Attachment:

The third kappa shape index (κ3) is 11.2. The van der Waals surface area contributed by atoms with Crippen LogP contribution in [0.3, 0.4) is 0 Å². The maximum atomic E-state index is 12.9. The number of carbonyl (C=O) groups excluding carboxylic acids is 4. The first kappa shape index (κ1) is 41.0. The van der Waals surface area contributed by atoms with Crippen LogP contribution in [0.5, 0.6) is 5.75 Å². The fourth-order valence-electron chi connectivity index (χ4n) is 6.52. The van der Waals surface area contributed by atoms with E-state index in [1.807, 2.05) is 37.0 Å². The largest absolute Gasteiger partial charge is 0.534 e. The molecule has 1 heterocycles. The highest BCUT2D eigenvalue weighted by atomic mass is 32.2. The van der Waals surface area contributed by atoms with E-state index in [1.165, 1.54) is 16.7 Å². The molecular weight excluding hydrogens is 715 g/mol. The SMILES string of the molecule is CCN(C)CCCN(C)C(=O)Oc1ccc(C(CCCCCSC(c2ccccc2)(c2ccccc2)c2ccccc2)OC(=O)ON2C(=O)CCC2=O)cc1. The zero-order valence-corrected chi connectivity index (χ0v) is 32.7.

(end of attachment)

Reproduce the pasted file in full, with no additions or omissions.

The third kappa shape index (κ3) is 11.2. The van der Waals surface area contributed by atoms with Crippen LogP contribution in [0.3, 0.4) is 0 Å². The maximum atomic E-state index is 12.9. The number of carbonyl (C=O) groups excluding carboxylic acids is 4. The first kappa shape index (κ1) is 41.0. The van der Waals surface area contributed by atoms with Crippen LogP contribution in [0.5, 0.6) is 5.75 Å². The fourth-order valence-electron chi connectivity index (χ4n) is 6.52. The van der Waals surface area contributed by atoms with E-state index in [1.807, 2.05) is 37.0 Å². The largest absolute Gasteiger partial charge is 0.534 e. The molecule has 1 heterocycles. The highest BCUT2D eigenvalue weighted by atomic mass is 32.2. The van der Waals surface area contributed by atoms with E-state index in [1.165, 1.54) is 16.7 Å². The molecular weight excluding hydrogens is 715 g/mol. The SMILES string of the molecule is CCN(C)CCCN(C)C(=O)Oc1ccc(C(CCCCCSC(c2ccccc2)(c2ccccc2)c2ccccc2)OC(=O)ON2C(=O)CCC2=O)cc1. The zero-order valence-corrected chi connectivity index (χ0v) is 32.7.